Single Store Owner

AUG-SEP 2016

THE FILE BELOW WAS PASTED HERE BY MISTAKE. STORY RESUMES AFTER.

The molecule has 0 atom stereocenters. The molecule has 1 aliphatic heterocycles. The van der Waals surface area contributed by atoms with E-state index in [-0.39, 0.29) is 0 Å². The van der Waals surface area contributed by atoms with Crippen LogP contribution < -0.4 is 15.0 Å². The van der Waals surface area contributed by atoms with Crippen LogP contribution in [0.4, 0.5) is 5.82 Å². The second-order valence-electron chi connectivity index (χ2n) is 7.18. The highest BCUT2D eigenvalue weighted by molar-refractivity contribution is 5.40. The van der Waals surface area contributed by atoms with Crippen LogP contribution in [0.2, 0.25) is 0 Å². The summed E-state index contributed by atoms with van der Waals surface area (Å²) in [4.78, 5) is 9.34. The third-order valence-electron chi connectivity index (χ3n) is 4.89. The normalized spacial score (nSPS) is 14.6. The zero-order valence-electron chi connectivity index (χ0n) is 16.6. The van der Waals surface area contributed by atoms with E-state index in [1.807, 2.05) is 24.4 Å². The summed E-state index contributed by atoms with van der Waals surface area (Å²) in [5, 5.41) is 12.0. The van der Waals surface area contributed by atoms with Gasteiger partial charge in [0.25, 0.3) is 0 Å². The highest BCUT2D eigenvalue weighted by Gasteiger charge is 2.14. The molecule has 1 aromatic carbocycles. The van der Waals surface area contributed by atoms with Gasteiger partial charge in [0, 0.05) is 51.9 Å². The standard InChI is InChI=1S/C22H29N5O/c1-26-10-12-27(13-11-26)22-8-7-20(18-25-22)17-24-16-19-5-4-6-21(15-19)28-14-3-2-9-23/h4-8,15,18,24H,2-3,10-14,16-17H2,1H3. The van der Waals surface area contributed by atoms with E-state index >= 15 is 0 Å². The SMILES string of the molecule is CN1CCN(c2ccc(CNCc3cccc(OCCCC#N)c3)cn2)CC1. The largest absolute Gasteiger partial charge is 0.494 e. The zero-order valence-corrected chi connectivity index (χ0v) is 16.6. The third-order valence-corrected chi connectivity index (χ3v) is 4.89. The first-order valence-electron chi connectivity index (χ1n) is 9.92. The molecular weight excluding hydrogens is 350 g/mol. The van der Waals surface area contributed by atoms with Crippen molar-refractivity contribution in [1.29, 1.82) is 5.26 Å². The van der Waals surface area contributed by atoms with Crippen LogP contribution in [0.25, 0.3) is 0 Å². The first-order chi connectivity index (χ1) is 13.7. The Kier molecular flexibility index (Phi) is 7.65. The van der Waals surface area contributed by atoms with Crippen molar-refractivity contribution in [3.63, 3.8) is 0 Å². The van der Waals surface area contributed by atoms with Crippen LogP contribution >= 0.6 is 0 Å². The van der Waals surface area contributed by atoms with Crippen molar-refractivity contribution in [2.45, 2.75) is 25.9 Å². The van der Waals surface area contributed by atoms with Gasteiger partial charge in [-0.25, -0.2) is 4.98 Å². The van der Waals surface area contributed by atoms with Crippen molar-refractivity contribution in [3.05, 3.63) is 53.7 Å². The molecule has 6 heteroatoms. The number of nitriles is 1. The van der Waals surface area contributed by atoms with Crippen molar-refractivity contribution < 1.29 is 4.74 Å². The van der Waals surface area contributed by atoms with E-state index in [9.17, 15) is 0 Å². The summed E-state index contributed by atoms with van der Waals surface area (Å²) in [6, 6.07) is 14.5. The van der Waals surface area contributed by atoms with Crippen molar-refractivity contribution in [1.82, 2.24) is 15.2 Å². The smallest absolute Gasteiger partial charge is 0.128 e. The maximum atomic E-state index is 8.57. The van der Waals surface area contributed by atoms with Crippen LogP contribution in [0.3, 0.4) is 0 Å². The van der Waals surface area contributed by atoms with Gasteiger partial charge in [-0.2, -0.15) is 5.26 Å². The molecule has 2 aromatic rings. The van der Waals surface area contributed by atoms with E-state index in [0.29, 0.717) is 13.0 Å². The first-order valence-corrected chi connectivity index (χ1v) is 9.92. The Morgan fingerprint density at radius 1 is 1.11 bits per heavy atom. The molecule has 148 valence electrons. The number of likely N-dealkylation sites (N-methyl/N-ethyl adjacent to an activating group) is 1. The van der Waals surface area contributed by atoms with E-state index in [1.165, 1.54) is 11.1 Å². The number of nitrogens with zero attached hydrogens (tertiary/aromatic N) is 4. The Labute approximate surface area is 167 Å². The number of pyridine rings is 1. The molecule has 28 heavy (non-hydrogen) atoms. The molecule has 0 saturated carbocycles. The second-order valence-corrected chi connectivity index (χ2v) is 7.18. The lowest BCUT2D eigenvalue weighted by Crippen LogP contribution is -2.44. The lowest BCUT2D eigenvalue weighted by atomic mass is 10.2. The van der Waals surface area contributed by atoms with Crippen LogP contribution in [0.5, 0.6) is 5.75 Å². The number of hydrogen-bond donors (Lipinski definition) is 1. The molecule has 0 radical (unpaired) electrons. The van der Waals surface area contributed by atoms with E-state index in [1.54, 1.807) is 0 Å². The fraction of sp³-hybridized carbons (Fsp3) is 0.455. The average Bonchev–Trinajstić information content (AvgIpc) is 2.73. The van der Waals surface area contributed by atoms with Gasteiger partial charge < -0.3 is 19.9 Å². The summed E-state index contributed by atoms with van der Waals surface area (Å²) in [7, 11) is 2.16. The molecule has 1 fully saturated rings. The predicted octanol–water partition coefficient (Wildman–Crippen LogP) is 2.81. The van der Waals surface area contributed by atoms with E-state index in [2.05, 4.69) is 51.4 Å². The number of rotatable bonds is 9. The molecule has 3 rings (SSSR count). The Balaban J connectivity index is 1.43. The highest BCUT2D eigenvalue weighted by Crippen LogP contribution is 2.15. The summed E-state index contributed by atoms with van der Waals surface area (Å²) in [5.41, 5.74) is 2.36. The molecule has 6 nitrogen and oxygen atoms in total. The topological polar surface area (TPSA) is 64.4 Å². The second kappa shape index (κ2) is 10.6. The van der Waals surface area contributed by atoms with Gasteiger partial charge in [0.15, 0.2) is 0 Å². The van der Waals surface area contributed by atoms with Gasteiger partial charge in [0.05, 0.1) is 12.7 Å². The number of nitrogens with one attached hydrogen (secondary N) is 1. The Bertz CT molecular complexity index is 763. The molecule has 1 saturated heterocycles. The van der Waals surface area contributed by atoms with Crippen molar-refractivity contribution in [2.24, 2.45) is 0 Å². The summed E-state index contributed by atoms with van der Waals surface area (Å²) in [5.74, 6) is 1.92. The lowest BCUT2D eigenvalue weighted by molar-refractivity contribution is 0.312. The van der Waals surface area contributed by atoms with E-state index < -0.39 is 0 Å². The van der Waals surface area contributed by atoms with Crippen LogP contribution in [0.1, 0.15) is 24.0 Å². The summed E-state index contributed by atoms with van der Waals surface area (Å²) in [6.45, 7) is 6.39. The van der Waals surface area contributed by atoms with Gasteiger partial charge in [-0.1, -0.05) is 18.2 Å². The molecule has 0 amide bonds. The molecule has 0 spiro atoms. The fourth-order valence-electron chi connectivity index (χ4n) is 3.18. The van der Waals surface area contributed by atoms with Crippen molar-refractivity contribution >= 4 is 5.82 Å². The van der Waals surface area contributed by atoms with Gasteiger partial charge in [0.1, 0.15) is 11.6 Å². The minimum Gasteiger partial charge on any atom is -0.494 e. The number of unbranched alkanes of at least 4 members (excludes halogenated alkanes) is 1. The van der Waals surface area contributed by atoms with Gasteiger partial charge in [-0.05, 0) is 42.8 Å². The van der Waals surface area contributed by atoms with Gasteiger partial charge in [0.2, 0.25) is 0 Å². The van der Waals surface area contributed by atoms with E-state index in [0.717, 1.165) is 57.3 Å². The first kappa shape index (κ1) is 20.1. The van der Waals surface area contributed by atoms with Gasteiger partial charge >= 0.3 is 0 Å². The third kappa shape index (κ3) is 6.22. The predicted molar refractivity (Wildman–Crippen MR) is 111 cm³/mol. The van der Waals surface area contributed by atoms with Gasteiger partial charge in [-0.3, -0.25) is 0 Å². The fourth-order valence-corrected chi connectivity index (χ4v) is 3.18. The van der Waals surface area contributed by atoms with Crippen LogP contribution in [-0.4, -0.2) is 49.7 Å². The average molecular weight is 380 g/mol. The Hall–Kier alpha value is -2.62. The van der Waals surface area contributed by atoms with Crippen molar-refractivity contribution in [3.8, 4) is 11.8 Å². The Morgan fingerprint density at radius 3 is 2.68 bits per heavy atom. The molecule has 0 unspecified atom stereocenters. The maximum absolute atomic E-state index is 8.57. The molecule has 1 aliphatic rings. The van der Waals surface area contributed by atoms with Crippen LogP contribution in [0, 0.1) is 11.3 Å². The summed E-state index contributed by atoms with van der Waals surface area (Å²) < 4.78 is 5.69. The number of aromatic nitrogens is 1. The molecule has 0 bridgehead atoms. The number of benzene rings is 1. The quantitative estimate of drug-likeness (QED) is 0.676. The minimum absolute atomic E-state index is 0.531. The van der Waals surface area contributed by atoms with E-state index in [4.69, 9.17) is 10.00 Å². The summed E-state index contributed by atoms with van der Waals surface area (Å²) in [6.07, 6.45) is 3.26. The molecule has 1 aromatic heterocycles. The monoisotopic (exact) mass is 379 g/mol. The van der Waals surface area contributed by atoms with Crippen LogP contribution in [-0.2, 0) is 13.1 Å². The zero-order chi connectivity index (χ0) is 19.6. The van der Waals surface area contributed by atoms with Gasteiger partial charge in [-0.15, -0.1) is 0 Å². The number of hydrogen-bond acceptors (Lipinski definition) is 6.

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36 / Convenience Store News for the Single Store Owner / AUGUST/SEPTEMBER 2016 FROM THE EXPERTS item-level data to determine the category item lists/delists/reviews. Follow these three steps: • Sort your item rank report for each subcategory in descending order (from highest to lowest dollar sales). • Confirm the number of target listings for that subcategory (based on your category assess- ment and FSI results). • Determine which items should be considered for removing from your assortment lineup (as well as any additions). Make sure the items you remove have a similar item to meet shopper needs, is not a newly listed item, and that it has been in stock and available for an appropriate amount of time. Make sure new items you choose to list meet unmet shopper needs, aren't just a duplicate of an- other item, and/or have a strong marketing program behind them. 4. IMPLEMENT Now, implement the recommendations in your store. This also ties in with decisions you make for the shelf. You should also share your findings with key staff in your store so they, too, can benefit from the category learnings you have uncovered. Choose a category that you know has too many SKUs or one where you've struggled with making assortment decisions. Determine the data sources you can access to complete your assortment analysis (make sure you incorporate your supplier and their knowledge and data). Complete an assortment analysis using some of the measures I've captured above, and determine the biggest areas of opportu- nity for your category. You may be surprised at some of the opportuni- ties you uncover. SSO Sue Nicholls is founder and president of Category Management Knowledge Group (CMKG), based in Calgary, Canada. She is a speaker and consultant, working with business partners to bring category management training solutions to different areas of retailing like the convenience channel. Editor's note: The opinions expressed in this column are the author's and do not necessarily reflect the views of Convenience Store News for the Single Store Owner. and mints, and changemakers/penny counter goods. If you don't have that level of detail, you can either manually categorize each item for a better analysis, or just use your total confection- ery item rank report. • Market item rank report (for convenience chan- nel): Provided by your supplier for each of the subcategories. This is important because with- out it, you're basing your assortment decisions only on what you currently carry in your store. You need to consider everything that the shop- per is purchasing in this category, as you may be missing out on some important items. • Brand and subcategory productivity: You should start by looking across brands and subcatego- ries to determine in which ones you have too many/too few items relative to the dollars that each sells. (Refer to How To graphic below.) A fair share analysis is a great way to complete some topline assortment analysis for your categories and gives perspective on where you may be carrying too many or too few items. Combine this analysis with an understanding of the shopper and category opportunities from your category assessment, and Step No. 3 will be an easy next step. 3. RECOMMMEND Now that you understand the opportunities from your subcategory analysis, you can analyze your Make sure new items you choose to list meet unmet shopper needs, aren't just a duplicate of another item, and/or have a strong marketing program behind them. How to Calculate Brand & Subcategory Productivity CATEGORY $ ITEM FAIR SHARE SHARE SHARE INDEX (FSI) Subcategory A 40.6 45.9 113 Subcategory B 36.8 32.4 88 Subcategory C 22.6 21.6 96 CALCULATIONS: Item Share: # of current items by subcategory ÷ total # of category items This measure tells you what percentage of items each subcategory carries of total category items. In the example here, 45.9 percent of items are in Subcategory A. Fair Share Index (FSI): item shares ÷ category $ share This measure gives you a comparison between the share of dollars that the subcategory represents in your business to the item share. If the FSI is greater than 100, it means you are carrying more items than your dollar sales for the subcategory warrants.

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